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Autobiography of Alice A. Bailey - Chapter VI
One thing I did find was that the girls were quite able to hold their own in any set or situation though they were only the product of the public schools of America. Given ability, a home where interesting things are valued and where human values are emphasized I know no better training-ground for the youth of the world than a public school education along the lines of the United States.

In the spring of 1931 we made our plans to accept Olga Fröbe's suggestion and go to her house on the Italian lakes for a few months. You can imagine the excitement of the planning, the buying of suitcases, the arranging of clothes and the speculations on the part of the girls about everything. They had never been anywhere in their lives outside of the United States, with the exception of my eldest girl, Dorothy, who had been in Hawaii. Alice Ortiz stepped in with her usual generosity and saw that we all had the right clothes, besides paying all travelling expenses.

We chose one of the smaller boats which went direct from New York to Antwerp, Belgium, and I will admit that I found life on board with three girls full of life and energy slightly exhausting. Keeping track of them was no joke. Rounding them up every evening at bedtime was also no joke. It is no fun for a girl when she is dancing most happily with some officer to see a parent standing on the sidelines and to know quite well it was bedtime. They were exceedingly good but exceedingly excited. They knew everyone on board, who they were, where they came from and what their names were, and they were most popular. [221]

Only a few years ago I came across a big bundle of material which when I unrolled it proved to be three fancy ball dresses I had made for the girls on board the boat. The idea was most unoriginal, for the dresses were the stars and stripes, dark blue skirts striped with white and white bodices trimmed with red five-pointed stars. I refused to put forty-eight stars on each bodice as it imposed too much sewing but the general effect was most patriotic and gay.

I shall never forget the day when we wound our way up the Scheldt river and docked at Antwerp. The girls, of course, had never seen a foreign city. Everything looked new and strange to them, from the fiacre in which we went to the hotel to the duvets on all beds. We went to the Hotel Des Flandes and had a good time the few days we were in Antwerp. The checked tablecloths in the Van Viordinaire, the foreign cooking and the cafe au lait, all were most exciting to them and full of memories to me.

A friend had crossed with us in order to be with us at Ascona but was leaving us after a few days in Antwerp as she wanted to go down the Rhine with her daughter. She had a very different conception as to how to enjoy a foreign land to that which Foster and I had. Down she would come in the morning with a daughter on one arm and a Baedeker on the other. "Alice," she would say to me, "what are you going to see this morning? There is a statue with three stars to it in the guide book, there are the Reubens to be seen in the cathedral and all kinds of other things. Which do you plan to do first?" To her great astonishment I would tell her that we were not going to do anything like that as we were not interested in statues of long dead military men or to visit every church that could be visited.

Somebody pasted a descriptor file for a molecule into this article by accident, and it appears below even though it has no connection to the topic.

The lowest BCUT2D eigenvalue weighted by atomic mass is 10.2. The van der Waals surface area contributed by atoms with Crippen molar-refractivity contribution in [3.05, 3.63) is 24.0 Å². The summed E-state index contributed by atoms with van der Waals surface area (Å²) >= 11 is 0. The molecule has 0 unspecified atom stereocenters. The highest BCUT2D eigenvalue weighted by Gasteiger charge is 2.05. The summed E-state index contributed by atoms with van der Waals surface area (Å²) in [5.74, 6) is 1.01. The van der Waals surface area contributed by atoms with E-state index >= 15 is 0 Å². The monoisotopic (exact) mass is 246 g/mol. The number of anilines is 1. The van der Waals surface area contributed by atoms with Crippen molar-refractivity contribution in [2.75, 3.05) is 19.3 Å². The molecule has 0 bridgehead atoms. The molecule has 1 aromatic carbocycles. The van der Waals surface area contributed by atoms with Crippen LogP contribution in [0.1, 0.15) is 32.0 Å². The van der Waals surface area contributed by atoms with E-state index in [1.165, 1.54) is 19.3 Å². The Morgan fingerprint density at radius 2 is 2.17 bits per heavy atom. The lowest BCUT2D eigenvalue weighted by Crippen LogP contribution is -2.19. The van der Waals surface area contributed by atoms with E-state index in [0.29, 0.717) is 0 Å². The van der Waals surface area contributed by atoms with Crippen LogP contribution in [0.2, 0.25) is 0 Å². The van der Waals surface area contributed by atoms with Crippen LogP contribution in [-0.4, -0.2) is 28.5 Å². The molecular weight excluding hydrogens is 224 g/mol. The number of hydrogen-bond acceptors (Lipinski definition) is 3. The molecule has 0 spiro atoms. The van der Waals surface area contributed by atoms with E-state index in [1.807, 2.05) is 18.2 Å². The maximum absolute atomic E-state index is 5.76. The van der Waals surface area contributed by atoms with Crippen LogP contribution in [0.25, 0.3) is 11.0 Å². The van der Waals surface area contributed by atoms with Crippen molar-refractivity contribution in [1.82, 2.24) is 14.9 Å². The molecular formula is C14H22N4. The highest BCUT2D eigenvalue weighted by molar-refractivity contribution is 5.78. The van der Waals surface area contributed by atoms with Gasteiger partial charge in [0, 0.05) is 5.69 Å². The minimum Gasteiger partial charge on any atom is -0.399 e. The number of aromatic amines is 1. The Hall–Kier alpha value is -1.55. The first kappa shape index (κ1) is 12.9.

I told her that my main idea was that the girls should imbibe some of the atmosphere of the country they were in and see some of the people and watch how they live and what [222] they do at different hours of the day. So we were going to stroll about and sit in little cafes under the awnings and drink coffee and just sit and watch the people and listen and talk. So that is what we did whilst she went off in different directions. I never took the girls to see galleries to gaze at statues, talk about churches or do the everyday things which the average tourist does. We drifted about the streets. We looked into gardens. We would take a walk to the suburbs. At the end of a few days the girls had absorbed an enormous amount of knowledge of the town and its surroundings, its occupants and its history. We never bought souvenirs, but we took photographs, bought picture postcards and found out that foreign people were very like ourselves.

From Antwerp we went to Locarno, Switzerland, which was as far as we could go by train and there Olga met us and took us to her lovely villa where we stayed for a number of weeks. This train trip was a marvelous thing to the girls but an exhausting journey for me. We went on the "Blue train" through the Simplon and across the Cento valley.

It is quite hopeless to attempt to describe the beauty of the Italian lakes. To my mind Lake Maggiore on the shores of which Olga's villa is found, is one of the most beautiful and it is one of the largest in Italy. Part of the lake is in Swiss territory in the canton of Ticino but most of it is in Italy. The lake is so blue, the little villages are so picturesque, perched as they are on the sides of the hills reaching down into the water. I know nothing more beautiful to look at than the view from Ronco looking up and down the lake. It is useless for me to write about it for I have not got the words, but the beauty of it none of us will ever forget. Such are the things one pictures to oneself in moments of fatigue and disillusionment, and yet behind all this beauty were corruption and very ancient evil. [223]

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